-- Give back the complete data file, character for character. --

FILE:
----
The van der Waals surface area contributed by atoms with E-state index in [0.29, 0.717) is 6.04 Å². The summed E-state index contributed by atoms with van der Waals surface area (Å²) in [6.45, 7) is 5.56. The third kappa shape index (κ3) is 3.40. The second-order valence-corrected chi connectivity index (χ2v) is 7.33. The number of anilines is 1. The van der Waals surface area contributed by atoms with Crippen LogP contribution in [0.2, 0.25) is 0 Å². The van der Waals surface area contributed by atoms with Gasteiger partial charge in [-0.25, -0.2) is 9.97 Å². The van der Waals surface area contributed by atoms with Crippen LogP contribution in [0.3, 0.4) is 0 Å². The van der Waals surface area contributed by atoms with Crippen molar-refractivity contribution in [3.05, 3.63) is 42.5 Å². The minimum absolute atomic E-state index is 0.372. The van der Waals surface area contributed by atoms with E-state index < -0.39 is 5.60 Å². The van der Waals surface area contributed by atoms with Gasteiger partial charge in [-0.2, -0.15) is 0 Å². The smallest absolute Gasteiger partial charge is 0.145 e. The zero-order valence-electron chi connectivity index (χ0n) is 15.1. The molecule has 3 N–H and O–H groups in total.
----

The van der Waals surface area contributed by atoms with E-state index in [0.29, 0.717) is 6.04 Å². The summed E-state index contributed by atoms with van der Waals surface area (Å²) in [6.45, 7) is 5.56. The third kappa shape index (κ3) is 3.40. The second-order valence-corrected chi connectivity index (χ2v) is 7.33. The number of anilines is 1. The van der Waals surface area contributed by atoms with Crippen LogP contribution in [0.2, 0.25) is 0 Å². The van der Waals surface area contributed by atoms with Gasteiger partial charge in [-0.25, -0.2) is 9.97 Å². The van der Waals surface area contributed by atoms with Crippen LogP contribution in [0.3, 0.4) is 0 Å². The van der Waals surface area contributed by atoms with Crippen molar-refractivity contribution in [3.05, 3.63) is 42.5 Å². The minimum absolute atomic E-state index is 0.372. The van der Waals surface area contributed by atoms with E-state index < -0.39 is 5.60 Å². The van der Waals surface area contributed by atoms with Gasteiger partial charge in [-0.2, -0.15) is 0 Å². The smallest absolute Gasteiger partial charge is 0.145 e. The zero-order valence-electron chi connectivity index (χ0n) is 15.1. The molecule has 3 N–H and O–H groups in total.